In an unexpected and unusual move, Immigration and Customs Enforcement says it plans to transfer 1,600 of its detainees to federal prisons. The agency says a surge in illegal border crossings and the Department of Justice’s new zero-tolerance policy has increased the demand for detention space.
In an email, ICE spokeswoman Danielle Bennett says the move is “intended to be a temporary measure until ICE can obtain additional long-term contracts for new detention facilities or until the surge in illegal border crossings subsides.” Detainees will be held in five federal prisons in California, Oregon, Texas, Washington, and Arizona.
Prison-guard union officials in California, Texas, and Washington told Reuters they had little time to prepare for the new inmates. One union president at a facility in Victorville, California, which will hold 1,000 detainees, has raised concerns about whether the prison has enough staff members to handle the new detainees. Immigration advocates have also criticized the decision. “Our federal prisons are set up to detain the worst of the worst. They should not be used for immigration purposes,” Ali Noorani, executive director of the National Immigration Forum, told Reuters.
Many of the detainees ICE is sending to prisons are waiting for immigration or asylum hearings and not facing criminal charges for illegal entry. To get a better understanding of why the Trump administration is sending them to prisons designed to hold criminals, I spoke with Margo Schlanger, a law professor at the University of Michigan and former head of the Department of Homeland Security’s Office for Civil Rights and Civil Liberties under the Obama administration. She suspects the move may have less to do with zero-tolerance policies and more to do with the surge of immigration cases as a result of ICE arrests inside the country.
Mother Jones: What is striking about this decision?
Margo Schlanger: Immigration detention is civil—the point is to hold people until they can have their cases processed and heard. So putting people in prison when they’re in that situation is a very big statement: that the administration isn’t thinking about immigration detention as civil. They’re thinking about people who are fighting their immigration cases as criminals, and that is really problematic.
These are largely not dangerous people. Only about a third of them at this point have a criminal record, and often, they’re from years and years ago. So we’re not talking about a population that is appropriate for criminal confinement. In addition, it’s not illegal to fight your case: When you come and you apply for asylum, there’s nothing illegal about that. The idea that people in those circumstances need to be detained at all seems to me wrong. But certainly that they need to be detained in a prison that’s intended for criminal confinement—it’s just wrong.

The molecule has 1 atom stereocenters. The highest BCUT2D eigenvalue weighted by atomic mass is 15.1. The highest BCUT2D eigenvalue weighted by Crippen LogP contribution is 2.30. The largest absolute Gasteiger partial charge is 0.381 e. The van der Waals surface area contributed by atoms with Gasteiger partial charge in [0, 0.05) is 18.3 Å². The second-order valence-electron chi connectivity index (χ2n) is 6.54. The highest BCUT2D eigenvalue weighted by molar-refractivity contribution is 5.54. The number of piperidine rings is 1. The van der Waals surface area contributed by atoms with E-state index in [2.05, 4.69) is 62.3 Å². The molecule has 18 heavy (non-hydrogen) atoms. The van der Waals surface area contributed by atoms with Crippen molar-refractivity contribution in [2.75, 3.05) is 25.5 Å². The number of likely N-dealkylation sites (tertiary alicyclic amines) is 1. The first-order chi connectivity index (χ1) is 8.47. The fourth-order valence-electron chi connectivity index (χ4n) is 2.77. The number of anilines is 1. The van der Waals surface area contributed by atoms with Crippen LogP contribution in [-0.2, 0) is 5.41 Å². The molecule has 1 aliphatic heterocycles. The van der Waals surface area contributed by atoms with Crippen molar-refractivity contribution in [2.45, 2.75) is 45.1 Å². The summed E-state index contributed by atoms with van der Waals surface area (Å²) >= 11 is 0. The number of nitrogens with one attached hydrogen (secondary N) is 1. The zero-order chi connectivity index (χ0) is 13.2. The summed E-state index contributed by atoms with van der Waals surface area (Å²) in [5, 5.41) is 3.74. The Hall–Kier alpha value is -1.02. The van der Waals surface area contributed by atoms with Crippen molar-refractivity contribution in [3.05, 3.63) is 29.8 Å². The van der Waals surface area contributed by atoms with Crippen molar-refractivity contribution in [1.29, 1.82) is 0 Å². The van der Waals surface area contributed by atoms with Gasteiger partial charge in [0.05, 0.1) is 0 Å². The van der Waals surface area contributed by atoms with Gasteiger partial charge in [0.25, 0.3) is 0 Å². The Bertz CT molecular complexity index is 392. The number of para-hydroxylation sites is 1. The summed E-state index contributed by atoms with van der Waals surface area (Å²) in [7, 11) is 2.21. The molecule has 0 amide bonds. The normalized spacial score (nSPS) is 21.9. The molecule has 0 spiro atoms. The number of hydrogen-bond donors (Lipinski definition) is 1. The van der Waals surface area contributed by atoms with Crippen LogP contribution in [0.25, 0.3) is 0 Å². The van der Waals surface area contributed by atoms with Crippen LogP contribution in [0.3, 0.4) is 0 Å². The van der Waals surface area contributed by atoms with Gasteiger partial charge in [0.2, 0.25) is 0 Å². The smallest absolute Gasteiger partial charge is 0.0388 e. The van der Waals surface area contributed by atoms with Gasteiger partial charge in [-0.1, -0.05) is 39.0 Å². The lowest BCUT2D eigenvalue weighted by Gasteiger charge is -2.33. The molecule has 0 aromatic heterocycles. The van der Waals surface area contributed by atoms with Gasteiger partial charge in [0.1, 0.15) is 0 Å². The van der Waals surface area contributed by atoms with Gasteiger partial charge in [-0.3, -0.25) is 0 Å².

MJ: Immigration detainees have been kept in local jails before. What makes keeping them in federal prisons different?
MS: When ICE detains people in local jails, it does so with a contract and a set of detention standards that are supposed to apply. Jails are often bad places for immigrants to be—they are very confined, and they can often have bad conditions. It’s even possible that federal prisons may have better conditions of confinement than some jails. That said, I would be very interested to know how immigrant detainees are or are not being separated from people in prison. I would be worried about staff that’s trained and used to dealing with criminal convicts being asked to deal with a civilly confined population—and if they’re able to make that transition. If [the Bureau of Prisons is] using its ordinary standards, those standards were designed for criminal confinement. In a prison, some of the rules and conditions probably serve punitive purposes, and if those rules and conditions are applied to immigrant detainees, that could violate the due process clause.
MJ: ICE attributes this decision to a surge in border crossings and its new zero-tolerance policy. What are some other factors at play?
MS: The impact of zero-tolerance is really unclear. The current government policy is to prosecute people who are crossing the border. If they are prosecuting them, then they are facing criminal trials and, if they’re found guilty, serving criminal time. If anything, that should lessen the need for ICE detention; they’re not in ICE custody at all, but they’re in DOJ custody. It’s possible in the future these people could come into ICE detention, but for now, that’s not driving the numbers.
Another factor is interior enforcement. If ICE is arresting people indiscriminately in the interior, then they’re arresting people who have good defenses in their immigration cases. If you start arresting people who have been here for years, these are going to be people who fight their cases, so that means they’re going to stay in detention longer. So the detention bed space gets used by someone who’s in detention for a long period of time instead of someone who just got here and is quickly getting deported. That strikes me as a plausible explanation.
MJ: What else should we be taking away from this decision?
MS: I think this is just part and parcel of the Trump administration’s effort to consider the immigration system entirely as a criminal justice system, which it is not and never has been. It’s bad enough that [immigrants] are in places that feel like jails and in some places are jails, but at least many people who go to jails haven’t been convicted of anything—you can think of it as a waiting place where they’re having their status adjudicated. But that’s not what prisons are. Prisons are places for people who have been convicted. We are talking about noncriminal detainees. It’s crossing an important symbolic bridge.